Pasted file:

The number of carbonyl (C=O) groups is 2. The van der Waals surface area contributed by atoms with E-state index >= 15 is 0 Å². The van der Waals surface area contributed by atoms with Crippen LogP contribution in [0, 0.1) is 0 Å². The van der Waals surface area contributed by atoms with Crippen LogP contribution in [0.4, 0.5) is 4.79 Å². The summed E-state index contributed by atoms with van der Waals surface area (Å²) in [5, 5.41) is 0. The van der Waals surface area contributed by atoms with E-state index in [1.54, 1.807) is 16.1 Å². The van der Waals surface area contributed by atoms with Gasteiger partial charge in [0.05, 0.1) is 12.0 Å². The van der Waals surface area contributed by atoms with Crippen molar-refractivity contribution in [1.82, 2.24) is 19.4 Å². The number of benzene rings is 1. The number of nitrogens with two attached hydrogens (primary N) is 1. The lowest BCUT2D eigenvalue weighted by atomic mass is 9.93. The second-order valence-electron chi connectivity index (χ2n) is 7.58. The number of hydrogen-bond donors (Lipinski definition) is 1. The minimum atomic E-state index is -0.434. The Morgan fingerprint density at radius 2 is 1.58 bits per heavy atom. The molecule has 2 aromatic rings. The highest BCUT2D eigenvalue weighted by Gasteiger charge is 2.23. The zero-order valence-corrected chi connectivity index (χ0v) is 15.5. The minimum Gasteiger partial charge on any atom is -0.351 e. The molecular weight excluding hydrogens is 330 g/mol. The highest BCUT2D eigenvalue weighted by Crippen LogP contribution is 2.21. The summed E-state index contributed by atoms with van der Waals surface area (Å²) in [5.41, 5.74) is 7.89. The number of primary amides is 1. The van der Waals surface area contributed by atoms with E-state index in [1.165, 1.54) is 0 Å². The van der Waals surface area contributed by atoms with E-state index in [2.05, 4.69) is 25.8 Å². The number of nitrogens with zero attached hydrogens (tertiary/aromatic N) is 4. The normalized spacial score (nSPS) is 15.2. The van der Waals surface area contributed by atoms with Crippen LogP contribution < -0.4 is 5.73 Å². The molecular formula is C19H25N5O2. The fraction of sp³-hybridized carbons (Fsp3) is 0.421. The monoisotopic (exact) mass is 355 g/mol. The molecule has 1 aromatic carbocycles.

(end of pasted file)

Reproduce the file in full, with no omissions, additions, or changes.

The number of carbonyl (C=O) groups is 2. The van der Waals surface area contributed by atoms with E-state index >= 15 is 0 Å². The van der Waals surface area contributed by atoms with Crippen LogP contribution in [0, 0.1) is 0 Å². The van der Waals surface area contributed by atoms with Crippen LogP contribution in [0.4, 0.5) is 4.79 Å². The summed E-state index contributed by atoms with van der Waals surface area (Å²) in [5, 5.41) is 0. The van der Waals surface area contributed by atoms with E-state index in [1.54, 1.807) is 16.1 Å². The van der Waals surface area contributed by atoms with Gasteiger partial charge in [0.05, 0.1) is 12.0 Å². The van der Waals surface area contributed by atoms with Crippen molar-refractivity contribution in [1.82, 2.24) is 19.4 Å². The number of benzene rings is 1. The number of nitrogens with two attached hydrogens (primary N) is 1. The lowest BCUT2D eigenvalue weighted by atomic mass is 9.93. The second-order valence-electron chi connectivity index (χ2n) is 7.58. The number of hydrogen-bond donors (Lipinski definition) is 1. The minimum atomic E-state index is -0.434. The Morgan fingerprint density at radius 2 is 1.58 bits per heavy atom. The molecule has 2 aromatic rings. The highest BCUT2D eigenvalue weighted by Gasteiger charge is 2.23. The zero-order valence-corrected chi connectivity index (χ0v) is 15.5. The minimum Gasteiger partial charge on any atom is -0.351 e. The molecular weight excluding hydrogens is 330 g/mol. The highest BCUT2D eigenvalue weighted by Crippen LogP contribution is 2.21. The summed E-state index contributed by atoms with van der Waals surface area (Å²) in [5.41, 5.74) is 7.89. The number of primary amides is 1. The van der Waals surface area contributed by atoms with E-state index in [1.165, 1.54) is 0 Å². The van der Waals surface area contributed by atoms with E-state index in [2.05, 4.69) is 25.8 Å². The number of nitrogens with zero attached hydrogens (tertiary/aromatic N) is 4. The normalized spacial score (nSPS) is 15.2. The van der Waals surface area contributed by atoms with Crippen LogP contribution < -0.4 is 5.73 Å². The molecular formula is C19H25N5O2. The fraction of sp³-hybridized carbons (Fsp3) is 0.421. The monoisotopic (exact) mass is 355 g/mol. The molecule has 1 aromatic carbocycles.